Weak Milk at Hirwain. Wni. Evans, Mount Pleasant Inn, Hirwain, sold milk to Super. Rees which, when analysed, was found to be 11 per cent. deficient in butter fat. Mrs. Evans, who appeared in Court, said that the frost must have affected her cows. Fined 40s. and costs.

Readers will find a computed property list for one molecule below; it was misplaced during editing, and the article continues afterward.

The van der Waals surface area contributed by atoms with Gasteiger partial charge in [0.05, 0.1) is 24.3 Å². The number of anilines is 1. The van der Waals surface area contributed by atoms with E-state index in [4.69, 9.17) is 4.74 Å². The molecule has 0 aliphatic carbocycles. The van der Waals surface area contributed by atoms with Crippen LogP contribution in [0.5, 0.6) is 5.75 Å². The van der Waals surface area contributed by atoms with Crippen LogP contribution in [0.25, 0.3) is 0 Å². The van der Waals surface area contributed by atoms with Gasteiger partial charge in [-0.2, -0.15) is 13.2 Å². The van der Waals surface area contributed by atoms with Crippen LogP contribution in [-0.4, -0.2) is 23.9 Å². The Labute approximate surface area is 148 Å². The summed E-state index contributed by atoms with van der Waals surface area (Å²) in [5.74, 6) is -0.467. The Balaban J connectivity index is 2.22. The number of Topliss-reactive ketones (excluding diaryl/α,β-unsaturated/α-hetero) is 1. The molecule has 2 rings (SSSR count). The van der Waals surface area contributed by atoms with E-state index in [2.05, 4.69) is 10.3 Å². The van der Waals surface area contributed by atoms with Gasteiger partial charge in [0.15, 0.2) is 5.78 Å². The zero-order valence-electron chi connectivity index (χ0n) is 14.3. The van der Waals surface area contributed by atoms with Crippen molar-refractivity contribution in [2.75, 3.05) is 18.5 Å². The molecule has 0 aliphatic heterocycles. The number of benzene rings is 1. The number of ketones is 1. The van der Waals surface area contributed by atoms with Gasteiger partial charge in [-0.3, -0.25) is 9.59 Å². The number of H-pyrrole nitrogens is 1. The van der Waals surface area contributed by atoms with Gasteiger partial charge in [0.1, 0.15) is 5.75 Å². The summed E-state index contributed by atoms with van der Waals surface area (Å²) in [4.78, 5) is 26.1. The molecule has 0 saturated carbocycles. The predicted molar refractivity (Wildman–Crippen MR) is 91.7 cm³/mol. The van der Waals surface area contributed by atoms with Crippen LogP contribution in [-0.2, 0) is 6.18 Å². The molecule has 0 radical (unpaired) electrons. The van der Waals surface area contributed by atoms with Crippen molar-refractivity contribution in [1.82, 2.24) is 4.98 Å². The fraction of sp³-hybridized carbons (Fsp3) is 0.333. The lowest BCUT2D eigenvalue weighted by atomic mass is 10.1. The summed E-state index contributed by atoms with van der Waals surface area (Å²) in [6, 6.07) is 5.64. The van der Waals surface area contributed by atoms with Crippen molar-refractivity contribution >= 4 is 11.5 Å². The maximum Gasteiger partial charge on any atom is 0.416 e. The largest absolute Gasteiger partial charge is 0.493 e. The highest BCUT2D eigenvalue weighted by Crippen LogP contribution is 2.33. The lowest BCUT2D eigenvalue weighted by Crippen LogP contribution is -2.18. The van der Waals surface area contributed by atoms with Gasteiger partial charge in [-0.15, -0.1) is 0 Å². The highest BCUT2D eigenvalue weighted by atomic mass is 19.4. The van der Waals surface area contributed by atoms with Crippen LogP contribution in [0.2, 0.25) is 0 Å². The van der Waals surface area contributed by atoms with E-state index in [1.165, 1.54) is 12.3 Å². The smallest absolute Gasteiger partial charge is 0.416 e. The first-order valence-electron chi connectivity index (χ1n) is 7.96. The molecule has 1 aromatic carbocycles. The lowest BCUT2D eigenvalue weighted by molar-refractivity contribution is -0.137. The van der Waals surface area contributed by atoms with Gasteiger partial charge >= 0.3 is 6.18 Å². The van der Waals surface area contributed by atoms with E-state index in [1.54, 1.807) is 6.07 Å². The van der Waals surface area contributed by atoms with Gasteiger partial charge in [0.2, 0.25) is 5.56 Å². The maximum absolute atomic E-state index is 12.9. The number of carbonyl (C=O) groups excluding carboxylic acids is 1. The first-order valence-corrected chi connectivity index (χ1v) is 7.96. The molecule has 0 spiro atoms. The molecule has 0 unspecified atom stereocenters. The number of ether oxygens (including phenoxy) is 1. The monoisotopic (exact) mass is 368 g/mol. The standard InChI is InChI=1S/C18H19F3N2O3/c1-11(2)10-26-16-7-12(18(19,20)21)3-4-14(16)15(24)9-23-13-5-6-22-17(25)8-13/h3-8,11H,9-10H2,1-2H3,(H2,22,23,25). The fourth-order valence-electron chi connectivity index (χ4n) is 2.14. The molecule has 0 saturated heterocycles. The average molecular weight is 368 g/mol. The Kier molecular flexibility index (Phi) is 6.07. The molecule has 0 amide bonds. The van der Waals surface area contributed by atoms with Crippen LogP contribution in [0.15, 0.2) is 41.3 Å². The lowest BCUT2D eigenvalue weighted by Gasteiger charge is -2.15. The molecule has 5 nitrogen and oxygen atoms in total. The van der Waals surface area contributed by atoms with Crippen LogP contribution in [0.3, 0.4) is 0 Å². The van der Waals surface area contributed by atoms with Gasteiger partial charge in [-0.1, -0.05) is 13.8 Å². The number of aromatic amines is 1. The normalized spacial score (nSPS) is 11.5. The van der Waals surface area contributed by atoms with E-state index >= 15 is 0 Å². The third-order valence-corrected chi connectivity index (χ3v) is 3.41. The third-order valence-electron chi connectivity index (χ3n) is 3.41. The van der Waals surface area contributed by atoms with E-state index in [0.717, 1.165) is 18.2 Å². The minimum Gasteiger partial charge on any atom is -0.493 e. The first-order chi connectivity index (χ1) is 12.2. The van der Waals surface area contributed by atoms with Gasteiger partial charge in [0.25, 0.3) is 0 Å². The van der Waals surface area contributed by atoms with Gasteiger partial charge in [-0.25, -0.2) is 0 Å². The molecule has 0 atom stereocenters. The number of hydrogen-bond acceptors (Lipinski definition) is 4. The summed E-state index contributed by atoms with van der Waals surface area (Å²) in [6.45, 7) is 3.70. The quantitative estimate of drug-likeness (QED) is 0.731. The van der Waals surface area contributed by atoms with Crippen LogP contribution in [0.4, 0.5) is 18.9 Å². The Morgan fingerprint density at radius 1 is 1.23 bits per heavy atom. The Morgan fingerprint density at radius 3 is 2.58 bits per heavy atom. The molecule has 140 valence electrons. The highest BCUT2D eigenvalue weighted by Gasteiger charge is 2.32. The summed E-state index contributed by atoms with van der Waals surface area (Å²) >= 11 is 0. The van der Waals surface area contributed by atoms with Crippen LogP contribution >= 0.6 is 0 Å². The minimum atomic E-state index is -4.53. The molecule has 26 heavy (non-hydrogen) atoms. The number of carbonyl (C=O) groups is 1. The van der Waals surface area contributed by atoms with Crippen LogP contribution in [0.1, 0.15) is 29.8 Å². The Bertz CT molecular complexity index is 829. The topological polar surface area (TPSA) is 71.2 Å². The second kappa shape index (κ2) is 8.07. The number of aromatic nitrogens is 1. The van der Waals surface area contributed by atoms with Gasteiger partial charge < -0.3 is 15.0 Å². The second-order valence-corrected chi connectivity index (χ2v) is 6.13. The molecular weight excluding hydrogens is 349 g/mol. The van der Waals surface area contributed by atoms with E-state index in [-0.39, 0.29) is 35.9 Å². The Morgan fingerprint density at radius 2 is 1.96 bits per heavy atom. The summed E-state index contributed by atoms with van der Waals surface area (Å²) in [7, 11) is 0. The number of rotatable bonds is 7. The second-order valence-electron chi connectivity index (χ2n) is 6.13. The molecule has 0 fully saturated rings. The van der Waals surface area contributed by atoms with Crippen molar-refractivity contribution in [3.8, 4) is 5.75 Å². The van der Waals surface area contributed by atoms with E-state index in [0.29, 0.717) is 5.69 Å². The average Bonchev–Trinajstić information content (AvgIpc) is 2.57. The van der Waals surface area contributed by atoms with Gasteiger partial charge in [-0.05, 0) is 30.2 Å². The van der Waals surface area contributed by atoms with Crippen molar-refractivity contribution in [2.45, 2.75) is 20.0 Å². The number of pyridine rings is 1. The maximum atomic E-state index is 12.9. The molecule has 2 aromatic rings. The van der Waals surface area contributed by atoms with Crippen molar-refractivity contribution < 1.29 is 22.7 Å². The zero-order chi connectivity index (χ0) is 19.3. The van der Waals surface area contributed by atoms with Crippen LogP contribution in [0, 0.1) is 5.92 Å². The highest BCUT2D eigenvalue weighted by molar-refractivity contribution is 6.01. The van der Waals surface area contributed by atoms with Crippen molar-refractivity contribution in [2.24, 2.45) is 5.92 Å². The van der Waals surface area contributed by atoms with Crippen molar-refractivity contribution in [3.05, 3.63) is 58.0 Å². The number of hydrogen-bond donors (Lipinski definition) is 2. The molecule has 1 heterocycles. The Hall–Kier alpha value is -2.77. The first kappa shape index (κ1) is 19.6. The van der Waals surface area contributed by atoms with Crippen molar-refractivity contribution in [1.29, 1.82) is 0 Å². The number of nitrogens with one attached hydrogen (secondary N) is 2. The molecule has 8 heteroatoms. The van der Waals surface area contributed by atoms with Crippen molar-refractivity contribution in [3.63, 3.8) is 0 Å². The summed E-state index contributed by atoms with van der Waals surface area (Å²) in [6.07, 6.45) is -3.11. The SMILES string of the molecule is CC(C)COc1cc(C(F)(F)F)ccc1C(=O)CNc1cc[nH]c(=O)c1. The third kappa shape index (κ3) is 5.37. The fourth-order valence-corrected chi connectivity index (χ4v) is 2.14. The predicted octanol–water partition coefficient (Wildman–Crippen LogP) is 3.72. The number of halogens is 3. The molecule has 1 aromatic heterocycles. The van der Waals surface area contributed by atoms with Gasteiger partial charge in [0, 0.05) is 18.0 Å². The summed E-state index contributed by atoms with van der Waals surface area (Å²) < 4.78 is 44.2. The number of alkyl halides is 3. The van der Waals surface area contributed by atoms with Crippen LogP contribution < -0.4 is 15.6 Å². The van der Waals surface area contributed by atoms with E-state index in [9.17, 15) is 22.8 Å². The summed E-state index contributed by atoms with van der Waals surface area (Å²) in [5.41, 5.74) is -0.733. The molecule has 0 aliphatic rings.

Maintenance Arrears. Warrant Officer Richards, on behalf of the Guardians, summoned Wm. Marsh, Gadlys, for being in arrears on a maintenance order made against him to pay 2s. a week towards his mother, who was in receipt of Ss. 6d. per week out-door relief. Mr Richards said that defendant had been ill and now pro- mised to pay.—Order to pay regularly. David Harris, picture framer, Ynys- Iwyd Street, Aberdare, was 17s. 6d. in arrears on an order to pay towards his lather, who had become chargeable to the Union. The Aberdare Tribunal, said Mr. Richards, had ordered defend- ant to take up some work of national importance, but he had not yet succeed- ed in obtaining such work. Order to pay forthwith.